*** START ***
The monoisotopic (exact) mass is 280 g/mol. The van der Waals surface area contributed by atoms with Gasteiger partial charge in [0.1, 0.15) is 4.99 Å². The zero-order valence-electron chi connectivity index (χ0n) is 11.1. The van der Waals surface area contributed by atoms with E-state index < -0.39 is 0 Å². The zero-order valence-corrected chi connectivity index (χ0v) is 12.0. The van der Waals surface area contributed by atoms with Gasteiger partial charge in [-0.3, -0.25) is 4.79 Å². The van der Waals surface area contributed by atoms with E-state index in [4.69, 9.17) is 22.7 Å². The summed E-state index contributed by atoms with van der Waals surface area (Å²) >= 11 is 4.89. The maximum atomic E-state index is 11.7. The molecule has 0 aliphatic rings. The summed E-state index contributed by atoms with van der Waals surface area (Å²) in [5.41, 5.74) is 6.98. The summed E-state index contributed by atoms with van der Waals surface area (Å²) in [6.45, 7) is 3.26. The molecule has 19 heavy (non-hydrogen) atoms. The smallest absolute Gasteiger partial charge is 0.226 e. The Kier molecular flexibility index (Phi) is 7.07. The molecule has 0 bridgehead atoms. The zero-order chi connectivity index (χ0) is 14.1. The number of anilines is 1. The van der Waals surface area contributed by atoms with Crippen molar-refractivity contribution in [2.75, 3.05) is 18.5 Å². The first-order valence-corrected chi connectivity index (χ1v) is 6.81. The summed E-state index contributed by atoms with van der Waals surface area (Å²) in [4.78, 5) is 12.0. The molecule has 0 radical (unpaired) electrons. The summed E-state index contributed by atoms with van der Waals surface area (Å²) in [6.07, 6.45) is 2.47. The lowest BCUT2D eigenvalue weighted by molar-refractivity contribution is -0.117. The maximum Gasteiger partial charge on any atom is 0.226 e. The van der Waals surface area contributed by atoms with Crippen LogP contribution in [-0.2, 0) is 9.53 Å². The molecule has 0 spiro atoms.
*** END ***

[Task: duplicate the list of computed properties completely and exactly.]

The monoisotopic (exact) mass is 280 g/mol. The van der Waals surface area contributed by atoms with Gasteiger partial charge in [0.1, 0.15) is 4.99 Å². The zero-order valence-electron chi connectivity index (χ0n) is 11.1. The van der Waals surface area contributed by atoms with E-state index < -0.39 is 0 Å². The zero-order valence-corrected chi connectivity index (χ0v) is 12.0. The van der Waals surface area contributed by atoms with Gasteiger partial charge in [-0.3, -0.25) is 4.79 Å². The van der Waals surface area contributed by atoms with E-state index in [4.69, 9.17) is 22.7 Å². The summed E-state index contributed by atoms with van der Waals surface area (Å²) >= 11 is 4.89. The maximum atomic E-state index is 11.7. The molecule has 0 aliphatic rings. The summed E-state index contributed by atoms with van der Waals surface area (Å²) in [5.41, 5.74) is 6.98. The summed E-state index contributed by atoms with van der Waals surface area (Å²) in [6.45, 7) is 3.26. The molecule has 19 heavy (non-hydrogen) atoms. The smallest absolute Gasteiger partial charge is 0.226 e. The Kier molecular flexibility index (Phi) is 7.07. The molecule has 0 bridgehead atoms. The zero-order chi connectivity index (χ0) is 14.1. The number of anilines is 1. The van der Waals surface area contributed by atoms with Crippen molar-refractivity contribution in [2.75, 3.05) is 18.5 Å². The first-order valence-corrected chi connectivity index (χ1v) is 6.81. The summed E-state index contributed by atoms with van der Waals surface area (Å²) in [4.78, 5) is 12.0. The molecule has 0 radical (unpaired) electrons. The summed E-state index contributed by atoms with van der Waals surface area (Å²) in [6.07, 6.45) is 2.47. The lowest BCUT2D eigenvalue weighted by molar-refractivity contribution is -0.117. The maximum Gasteiger partial charge on any atom is 0.226 e. The van der Waals surface area contributed by atoms with Crippen LogP contribution in [-0.2, 0) is 9.53 Å². The molecule has 0 spiro atoms.